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The GlobetrotterGirls are Dani and Jess, a German-American couple who set off to travel in 2010 and never looked back. The Girls run GlobetrotterGirls.com, a travel website sharing everything from inspiring travel stories to the hard-earned information and experience to help independent travelers plan and make the most of their own authentic adventures. They also host the Break Free podcast, are the authors of The Ultimate Guide to Housesitting and have just launched their GlobetrotterGirls Getaways, hosting small groups of like-minded independent travelers to explore destinations around the world, together.
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1. Honestly, do you find it hard to stay fit when traveling? If so, what is the biggest challenge for you?

Staying fit while traveling is definitely a challenge for us both. There are a few factors that play into the difficulty. First and foremost, fitness relies on at least some sort of a routine. When moving on each few days or even weeks, we need to locate ways and places to work out, healthy food/restaurants, etc. Also, because each hotel/hostel has a different vibe, sometimes getting enough sleep can be difficult as well. The hardest part is eating right, and this is usually because a. we want to try all the local foods – many of which tend to be some sort of fried dough and b. if we are traveling through places where drinking the water is not advisable, eating salads or fresh fruits and vegetables in general means risking getting bouts of traveler’s belly 🙂

 

 

2. What do you think about vegetarian/vegan/raw food diets? Do you follow any of them?

We are both vegetarians – I have been since birth and Dani since she was 12 years old. Neither of us could imagine ourselves eating meat, despite how much easier this would be on the road. We don’t follow a vegan or raw diet, and I can imagine this would make travel all the more difficult. I am sensitive to gluten and avoiding bread and pasta is already a big enough challenge!

 

3. What sports do you practice on the road?

This depends where we are traveling and what is available to us. Dani is a runner, so whenever we are somewhere where she feels comfortable, she throws her shoes on and takes off for an hour or so. But in small colonial towns with cobblestone roads, for example, running can be more difficult. I practice yoga wherever I am, and always have my mat with me. When we are somewhere with park space or doing a housesit where there is plenty of room indoors, we do Insanity whenever possible.

 

4. Do you think mental or spiritual side is also important when staying fit? Is meditation close to you?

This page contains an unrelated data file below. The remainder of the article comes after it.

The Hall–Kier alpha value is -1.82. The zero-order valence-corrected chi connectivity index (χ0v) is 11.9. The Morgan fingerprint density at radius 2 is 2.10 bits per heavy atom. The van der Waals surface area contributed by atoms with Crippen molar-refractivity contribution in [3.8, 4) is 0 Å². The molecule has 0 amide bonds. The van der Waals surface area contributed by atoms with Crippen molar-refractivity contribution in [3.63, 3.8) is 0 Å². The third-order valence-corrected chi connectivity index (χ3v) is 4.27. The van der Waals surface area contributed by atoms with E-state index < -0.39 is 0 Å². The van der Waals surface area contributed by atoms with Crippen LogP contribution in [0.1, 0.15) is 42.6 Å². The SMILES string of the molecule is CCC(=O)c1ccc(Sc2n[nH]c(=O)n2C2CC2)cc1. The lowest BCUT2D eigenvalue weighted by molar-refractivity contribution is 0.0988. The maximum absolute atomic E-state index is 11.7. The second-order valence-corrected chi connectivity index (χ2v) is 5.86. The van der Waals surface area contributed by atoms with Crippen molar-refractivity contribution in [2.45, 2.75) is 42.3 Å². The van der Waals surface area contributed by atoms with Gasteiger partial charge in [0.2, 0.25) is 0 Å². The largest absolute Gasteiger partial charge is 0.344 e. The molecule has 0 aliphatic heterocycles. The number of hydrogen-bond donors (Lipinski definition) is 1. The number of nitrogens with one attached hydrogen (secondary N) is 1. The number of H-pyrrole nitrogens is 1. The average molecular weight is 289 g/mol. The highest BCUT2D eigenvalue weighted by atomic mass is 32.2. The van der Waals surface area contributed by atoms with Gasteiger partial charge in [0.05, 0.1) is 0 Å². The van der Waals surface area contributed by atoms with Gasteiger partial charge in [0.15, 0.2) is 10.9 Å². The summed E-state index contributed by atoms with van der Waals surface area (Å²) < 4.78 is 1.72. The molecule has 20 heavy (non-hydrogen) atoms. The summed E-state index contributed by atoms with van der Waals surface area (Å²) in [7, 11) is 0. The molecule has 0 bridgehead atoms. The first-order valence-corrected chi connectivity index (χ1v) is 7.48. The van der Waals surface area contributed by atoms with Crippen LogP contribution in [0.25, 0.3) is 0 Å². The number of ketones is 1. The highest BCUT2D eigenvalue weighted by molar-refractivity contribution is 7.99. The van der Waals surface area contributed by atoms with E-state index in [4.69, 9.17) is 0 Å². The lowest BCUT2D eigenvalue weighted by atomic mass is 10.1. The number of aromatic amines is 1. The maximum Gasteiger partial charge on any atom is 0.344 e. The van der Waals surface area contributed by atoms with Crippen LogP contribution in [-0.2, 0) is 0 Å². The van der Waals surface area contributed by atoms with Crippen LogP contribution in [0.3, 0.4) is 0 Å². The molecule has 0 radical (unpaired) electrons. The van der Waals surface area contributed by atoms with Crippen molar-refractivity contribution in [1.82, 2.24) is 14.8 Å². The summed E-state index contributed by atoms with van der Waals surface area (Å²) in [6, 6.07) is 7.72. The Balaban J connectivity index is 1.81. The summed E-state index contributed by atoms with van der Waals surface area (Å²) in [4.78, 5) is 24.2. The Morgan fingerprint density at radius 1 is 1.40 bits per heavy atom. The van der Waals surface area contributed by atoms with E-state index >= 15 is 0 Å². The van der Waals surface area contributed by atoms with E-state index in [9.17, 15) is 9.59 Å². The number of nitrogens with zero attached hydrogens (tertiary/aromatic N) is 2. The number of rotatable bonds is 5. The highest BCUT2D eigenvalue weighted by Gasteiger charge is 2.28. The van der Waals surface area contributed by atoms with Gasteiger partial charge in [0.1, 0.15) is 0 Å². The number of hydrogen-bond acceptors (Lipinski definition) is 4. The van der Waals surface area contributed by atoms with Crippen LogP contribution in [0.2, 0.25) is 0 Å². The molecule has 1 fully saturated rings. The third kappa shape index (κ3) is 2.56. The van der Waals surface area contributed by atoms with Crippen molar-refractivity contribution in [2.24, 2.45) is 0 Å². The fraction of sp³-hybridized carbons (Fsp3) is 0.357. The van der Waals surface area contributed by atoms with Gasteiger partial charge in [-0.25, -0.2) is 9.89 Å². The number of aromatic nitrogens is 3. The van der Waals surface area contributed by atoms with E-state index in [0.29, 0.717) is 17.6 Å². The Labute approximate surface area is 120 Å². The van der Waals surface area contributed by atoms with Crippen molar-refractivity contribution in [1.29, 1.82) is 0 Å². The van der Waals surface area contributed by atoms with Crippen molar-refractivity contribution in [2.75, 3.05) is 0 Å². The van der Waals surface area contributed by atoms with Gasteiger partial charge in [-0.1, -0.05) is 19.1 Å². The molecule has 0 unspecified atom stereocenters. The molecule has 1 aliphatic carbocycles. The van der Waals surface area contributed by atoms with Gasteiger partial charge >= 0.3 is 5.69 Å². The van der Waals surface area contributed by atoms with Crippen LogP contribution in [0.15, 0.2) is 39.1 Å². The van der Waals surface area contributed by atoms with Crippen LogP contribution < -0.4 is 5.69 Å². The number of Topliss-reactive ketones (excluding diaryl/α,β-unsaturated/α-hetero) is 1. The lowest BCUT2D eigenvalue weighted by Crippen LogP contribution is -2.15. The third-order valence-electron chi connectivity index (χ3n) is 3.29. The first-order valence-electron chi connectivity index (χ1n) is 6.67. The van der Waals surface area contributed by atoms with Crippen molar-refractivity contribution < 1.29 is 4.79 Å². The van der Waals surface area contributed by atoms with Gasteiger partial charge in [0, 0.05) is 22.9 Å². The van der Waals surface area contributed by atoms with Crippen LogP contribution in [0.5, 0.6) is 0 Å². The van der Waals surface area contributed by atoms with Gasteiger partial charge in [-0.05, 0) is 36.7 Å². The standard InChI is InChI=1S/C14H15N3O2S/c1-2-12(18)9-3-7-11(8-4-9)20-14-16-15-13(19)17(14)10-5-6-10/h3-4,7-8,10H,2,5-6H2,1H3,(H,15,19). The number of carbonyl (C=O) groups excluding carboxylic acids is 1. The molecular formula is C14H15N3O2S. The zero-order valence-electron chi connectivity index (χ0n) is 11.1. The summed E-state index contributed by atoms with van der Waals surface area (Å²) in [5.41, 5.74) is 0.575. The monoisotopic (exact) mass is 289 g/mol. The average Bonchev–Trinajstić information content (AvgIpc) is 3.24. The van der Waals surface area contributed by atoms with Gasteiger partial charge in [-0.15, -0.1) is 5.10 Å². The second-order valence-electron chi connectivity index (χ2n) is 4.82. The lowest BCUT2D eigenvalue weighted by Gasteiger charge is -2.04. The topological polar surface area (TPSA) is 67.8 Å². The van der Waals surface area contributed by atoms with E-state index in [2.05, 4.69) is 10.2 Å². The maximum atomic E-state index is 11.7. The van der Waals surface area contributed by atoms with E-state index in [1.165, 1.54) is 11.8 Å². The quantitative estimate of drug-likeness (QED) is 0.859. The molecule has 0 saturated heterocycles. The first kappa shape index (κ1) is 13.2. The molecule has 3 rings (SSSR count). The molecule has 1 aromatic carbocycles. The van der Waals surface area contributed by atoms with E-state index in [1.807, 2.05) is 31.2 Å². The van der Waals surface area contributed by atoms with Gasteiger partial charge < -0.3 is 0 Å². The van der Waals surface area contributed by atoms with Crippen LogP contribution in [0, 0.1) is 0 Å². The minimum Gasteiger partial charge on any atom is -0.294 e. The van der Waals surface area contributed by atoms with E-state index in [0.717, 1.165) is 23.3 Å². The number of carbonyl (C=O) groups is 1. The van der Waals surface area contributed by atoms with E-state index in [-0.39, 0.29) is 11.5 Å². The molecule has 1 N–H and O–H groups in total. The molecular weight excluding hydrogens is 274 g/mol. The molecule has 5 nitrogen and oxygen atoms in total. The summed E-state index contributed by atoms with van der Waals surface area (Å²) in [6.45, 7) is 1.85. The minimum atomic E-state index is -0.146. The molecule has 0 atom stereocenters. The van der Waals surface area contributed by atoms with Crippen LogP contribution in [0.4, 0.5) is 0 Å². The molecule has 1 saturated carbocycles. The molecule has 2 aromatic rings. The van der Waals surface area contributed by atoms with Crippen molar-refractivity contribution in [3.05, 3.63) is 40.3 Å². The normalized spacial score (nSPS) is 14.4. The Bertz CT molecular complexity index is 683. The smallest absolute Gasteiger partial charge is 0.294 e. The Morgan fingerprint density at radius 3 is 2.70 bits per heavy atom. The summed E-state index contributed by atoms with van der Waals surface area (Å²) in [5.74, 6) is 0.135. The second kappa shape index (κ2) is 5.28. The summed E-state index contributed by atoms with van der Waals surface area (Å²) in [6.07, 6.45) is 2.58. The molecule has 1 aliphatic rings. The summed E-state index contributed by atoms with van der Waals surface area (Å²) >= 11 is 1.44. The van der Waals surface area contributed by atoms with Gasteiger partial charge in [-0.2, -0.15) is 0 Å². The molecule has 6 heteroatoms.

This is a realization I’ve only had recently, but I think that the mental aspect of fitness is equally as important as the physical. Traveling has really lightened both our moods and our outlook on life, and that has helped tremendously in terms of our mental health – we have an appreciation for our lives now that went totally overlooked when focused on the day to day slog of our previous jobs, no matter how long we used to spend in the gym. When every day is something new and an adventure, it makes us feel like we are really living. Neither of us meditate – unless you count sitting still for 20 hours on bus rides!

 

5. Your top 3 tips for other travelers to stay fit when traveling?

1. Find a form of exercise you can do that you really enjoy – that doesn’t take up much space – you can’t carry much more equipment with you than shoes and a yoga mat, for example.
2. In terms of eating – do the best you can do. You can’t always eat right, plus where is the fun in that? You need to try the local foods and every once in a while pizza and other comfort food is necessary for the soul. But on a daily basis, make 80% of your food choices as healthy as possible, and leave the other 20% for the fun stuff.
3. Drink water. Lots of it. Between walking miles around a city, hiking or other outdoor adventures and of course the drinking that goes along with socializing and meeting people, making sure to drink enough water is really a key factor in maintaining health and wellness. To reduce plastic bottle waste, you can pickup a steripen which rids any local water of bacteria etc.

Interview with DJ Yabis

DJ Yabis runs one of the most fabulous European adventure blog, Dream Euro Trip. He is a self-proclaimed gourmand, music festival freak and loves traveling in style. He also helps his readers plan their dream eurotrips.

1. Honestly, do you find it hard to stay fit when traveling? If so, what is the biggest challenge for you?

 

Before, yes because I was generally lazy. But now I enjoy walking and do a lot of adventure activities when traveling so it sure beats seating at home. I think the biggest challenge is always a change in mindset. If you can change the way you see fitness, then you can definitely stay fit while traveling easily.

 

2. What do you think about vegetarian/vegan/raw food diets? Do you follow any of them?

I like my delicious dead animals so I try to balance my diet with meat, fresh vegetable and fruits. I am more a Paleo person than a vegetarian ;D

3. What sports do you practice on the road?

Swimming mostly and walking (if you can call it a sport!)

4. Do you think mental or spiritual side is also important when staying fit? Is meditation close to you?